The oil crisis was at its peak, forcing restaurants to close at 9 pm when in normal times people would have just been sitting down to eat. Trigger-happy cops manned the intersections, and the few pedestrians scurried like rats from doorway to doorway. My personal gloom deepened when I learned my Italian medical license wasn’t there waiting for me, as a nice but ignorant lady in the New York Consulate had promised.
Fortunately everything came right in the end. Yes, the license took a year and a half to come through, but by 1981 Rome had regained its bustle and I had launched a medical practice that would with time become the envy of my American colleagues. I’ve gotten to play the old-fashioned country doc for decades, treating three and four generations in the same family, while enjoying a clientele – one-third American, one-third Italian, one-third miscellany – that’s included Kenyan diplomats, English nannies, Burmese nuns, Italian auto mechanics, and Nobel laureate poet Joseph Brodsky. I have the world’s best medical secretary. I practice blissfully free from the diagnostic coding and insurance company pre-authorizations and electronic medical record regulations that torture physicians in the US, and I can choose for myself which medical guidelines to follow and which to ignore. OK, I haven’t had the peace of mind that comes from top-notch hospital backup, or accumulated a fat investment portfolio like my colleagues back home, but between the professional plusses and the glorious Italian lifestyle I wouldn’t exchange my Roman career for any other.
A slightly modified version of this post is being published simultaneously in The American In Italia as the first entry in my new column, Bedside Manners.

Tuesday, November 21, 2017

Abortion, Birth Rates, The New York Times

As the Italians say, it’s been raining on wet ground. Following my recent blog entry on contraception in Italy I received several emails from readers asking whether the rock-bottom Italian birth rate might be the result of a sky-high abortion rate. By amazing coincidence, two days later the New York Times published an article about abortions in Italy and how hard it can be to get one. So the subject matter of this post is overdetermined – I get to write a wonky post about abortions in Italy at the same time as firing off a Letter to the Editor.

Amazingly, the Italian Parliament legalized first-trimester abortion in public hospitals back in 1978, making it available on demand and free of charge on the National Health Service. Three years later a nominally Catholic electorate roundly scotched a Church-promoted national referendum that tried to re-criminalize it. The Church retreated licking its wounds but eventually hit on an excellent means of sabotage: conscientious objection. The law’s option for gynecologists to refuse to participate was originally intended to remain buried in the fine print but by now 70% of all Italian gynecologists are registered as conscientious objectors. So waiting lists, despite shrinking due to the increasing use of pills rather than surgery, are still scandalously long. One out of three women seeking a legal abortion is given an appointment more than two weeks away, which drives many (20%, it’s estimated) to get one illegally instead.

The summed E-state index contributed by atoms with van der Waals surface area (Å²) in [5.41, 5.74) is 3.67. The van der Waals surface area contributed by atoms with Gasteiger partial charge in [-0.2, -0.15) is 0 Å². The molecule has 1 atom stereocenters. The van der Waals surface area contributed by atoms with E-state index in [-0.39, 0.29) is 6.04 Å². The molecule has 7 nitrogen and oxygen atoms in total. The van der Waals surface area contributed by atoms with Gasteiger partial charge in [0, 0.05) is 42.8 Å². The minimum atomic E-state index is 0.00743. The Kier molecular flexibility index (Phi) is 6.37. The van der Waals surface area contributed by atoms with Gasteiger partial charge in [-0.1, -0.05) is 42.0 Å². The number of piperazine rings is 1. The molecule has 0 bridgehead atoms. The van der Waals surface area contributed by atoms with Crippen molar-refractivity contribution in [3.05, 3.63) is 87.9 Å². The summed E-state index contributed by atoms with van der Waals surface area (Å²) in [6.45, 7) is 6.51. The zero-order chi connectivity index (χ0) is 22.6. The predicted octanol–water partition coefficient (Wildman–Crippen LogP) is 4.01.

As the Times article points out, it’s obvious that conscientious objection and Catholicism are related. But the Church uses stronger weapons than mere moral persuasion in its promotion. I explain in the letter I submitted (in vain) to The Times:

To The Editor,

In her otherwise excellent article, “Abortion in Italy, a Right Wronged,” Ilaria Maria Sala omits one crucial element in why so many Italian gynecologists register as conscientious objectors. In addition to the genuine religious convictions of some, and the fear of others that performing abortions would tarnish their reputation, there are more practical threats to their livelihoods. Abortions are performed only in public hospitals, by gynecologists employed by the National Health Service. Many public system gynecologists, however, want also to be able to treat their own patients, after hours, within a large network of private hospitals which in Italy are mostly owned and/or run by the Catholic Church. Any physician who performs abortions – supposedly, any physician who even just counsels patients about them – is barred from operating, delivering babies, or hospitalizing patients in any Church-run institution. Thus a gynecologist who wants to be able to work privately in Italy is virtually obliged to declare him- or herself a conscientious objector to abortion.

So to get back to our original question, do abortions have a big influence on Italian birth rates? Nope. Italy has one of the lowest abortion rates in western Europe. In proportion to the number of babies born alive Swedish women have 40% more abortions than Italians, French women 35%, English and Spanish about 18%. And only one in five abortions performed on Italian women is a repeat procedure.

Since legalization there have been fewer and fewer abortions in Italy, especially among citizens – non-Italians, many of them immigrants from developing countries, now account for one in three.

The bottom line is that the Church has indeed succeeded in mounting barriers to abortion, especially in southern Italy, but those barriers can be overcome. And women here don’t have to run the gauntlet of demonstrators you find screaming abuse outside the entrances to abortion clinics in the USA. And no one has ever shot an Italian abortionist.